# The Direct Strength Method in Cold-Formed Steel Design

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Wednesday, May 10, 2023
2:00 AM

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## A practical guide to understanding and using the Direct Strength Method in CFS design to AS/NZS 4600:2018

With the increasing price of wood material in construction, cold-formed steel framing is rapidly becoming the material of choice in sustainable construction due to being lightweight, strong, non-combustible, and recyclable.

CFS is unique in its design due to complex buckling considerations which must be accounted for. Traditionally, the Effective Width Method (EWM) was used to account for buckling considerations, but now the newer and more accurate Direct Strength Method (DSM) is available and encouraged by AS/NZS 4600.

Join ClearCalcs’ Head of Engineering R&D, Brooks Smith, as we teach you all about the Direct Strength Method and take you through how to practically make use of it in real-world designs.

Normally, to produce a compliant design, many engineers need to either use overconservative span tables or figure out the incredibly complex CFS engineering standards. ClearCalcs makes figuring out the standard easy with our integration of the Direct Strength Method in CFS design calculations.

### In this webinar, we will cover:

• What is the Direct Strength Method, and how does it differ from the old Effective Width Method?
• Understanding finite strip analysis results, including signature curves and buckling modes - and how to most easily obtain these in CUFSM, THIN-WALL, or pyCUFSM
• Practically using the Direct Strength Method in real-world designs
• Worked examples in ClearCalcs

### Webinar summary

The webinar on The Direct Strength Method in Cold-Formed Steel (CFS) Design provided attendees with valuable insights into this advanced design approach. The webinar covered various topics including the differences between the Direct Strength Method and the old Effective Width Method, understanding finite strip analysis results using tools like CUFSM, THIN-WALL, or pyCUFSM, practical implementation of the Direct Strength Method in real-world designs, and worked examples using ClearCalcs. Additionally, the webinar highlighted the newly released capability of loading C-shaped CFS beams about the minor axis and its potential benefits for design workflows.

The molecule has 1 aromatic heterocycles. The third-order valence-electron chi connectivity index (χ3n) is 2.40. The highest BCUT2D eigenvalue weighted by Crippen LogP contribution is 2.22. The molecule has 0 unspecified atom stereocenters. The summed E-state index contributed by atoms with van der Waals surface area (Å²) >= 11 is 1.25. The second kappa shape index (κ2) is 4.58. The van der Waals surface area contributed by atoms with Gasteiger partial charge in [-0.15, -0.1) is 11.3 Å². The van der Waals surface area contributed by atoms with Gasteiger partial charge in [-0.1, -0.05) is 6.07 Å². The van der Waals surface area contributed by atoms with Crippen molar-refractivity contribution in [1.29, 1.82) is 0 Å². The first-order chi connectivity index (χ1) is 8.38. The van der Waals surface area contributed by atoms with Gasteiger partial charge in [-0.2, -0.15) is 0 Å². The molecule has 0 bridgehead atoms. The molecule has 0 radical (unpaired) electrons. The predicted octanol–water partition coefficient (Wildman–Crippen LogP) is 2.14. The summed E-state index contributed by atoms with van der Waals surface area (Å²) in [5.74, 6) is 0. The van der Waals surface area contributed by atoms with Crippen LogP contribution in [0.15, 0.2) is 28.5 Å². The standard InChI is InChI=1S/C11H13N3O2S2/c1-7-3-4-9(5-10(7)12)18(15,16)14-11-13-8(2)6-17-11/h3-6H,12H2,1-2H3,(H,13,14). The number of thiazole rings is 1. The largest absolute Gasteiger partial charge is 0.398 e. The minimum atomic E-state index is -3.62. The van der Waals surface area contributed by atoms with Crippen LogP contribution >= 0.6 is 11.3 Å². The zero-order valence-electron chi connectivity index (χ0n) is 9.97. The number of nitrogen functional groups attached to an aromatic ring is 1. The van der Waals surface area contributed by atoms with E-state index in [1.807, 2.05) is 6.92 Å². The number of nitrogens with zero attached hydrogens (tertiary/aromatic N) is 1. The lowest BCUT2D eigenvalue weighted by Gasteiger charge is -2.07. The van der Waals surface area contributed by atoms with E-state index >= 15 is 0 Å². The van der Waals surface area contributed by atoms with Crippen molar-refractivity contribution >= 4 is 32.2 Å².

The webinar began by explaining the Direct Strength Method and its distinctions from the Effective Width Method, which was previously used in CFS design. The Direct Strength Method provides a more accurate and efficient approach by directly considering the strength of individual elements in the cross-section, rather than relying on effective width approximations. This method allows for more precise calculations and better prediction of the behavior of CFS members.

The session then delved into understanding finite strip analysis results, focusing on signature curves and buckling modes. The webinar showcased different tools such as CUFSM, THIN-WALL, and pyCUFSM that assist in obtaining these analysis results. Participants learned about interpreting the signature curves to identify critical buckling modes and understand the structural behavior of CFS members under various loading conditions.

Practical implementation of the Direct Strength Method was a significant aspect of the webinar. Attendees gained insights into integrating this method into their real-world designs, including considerations for different types of CFS members such as beams, columns, and wall studs. The webinar emphasized the advantages of the Direct Strength Method, such as its ability to handle complex geometries and material properties, leading to more efficient and optimized designs.

To illustrate the concepts discussed, the webinar included worked examples using ClearCalcs, a popular engineering software. Attendees were able to see firsthand how to apply the Direct Strength Method in practice and verify their designs through calculations and simulations.

Lastly, the webinar focused on the newly released capability of loading C-shaped CFS beams about the minor axis. This feature expanded the design possibilities and streamlined the workflow for engineers working with CFS structures. The webinar explained the benefits of this enhancement, including improved efficiency, reduced material usage, and enhanced structural performance.

In conclusion, the webinar on The Direct Strength Method in Cold-Formed Steel Design provided attendees with a comprehensive understanding of this advanced design approach. Participants learned about the differences between the Direct Strength Method and the old Effective Width Method, gained insights into interpreting finite strip analysis results, and discovered practical implementation techniques. The worked examples and emphasis on the newly released capability of loading C-shaped CFS beams about the minor axis added practical value to the webinar, equipping attendees with the knowledge and tools to enhance their CFS design workflows.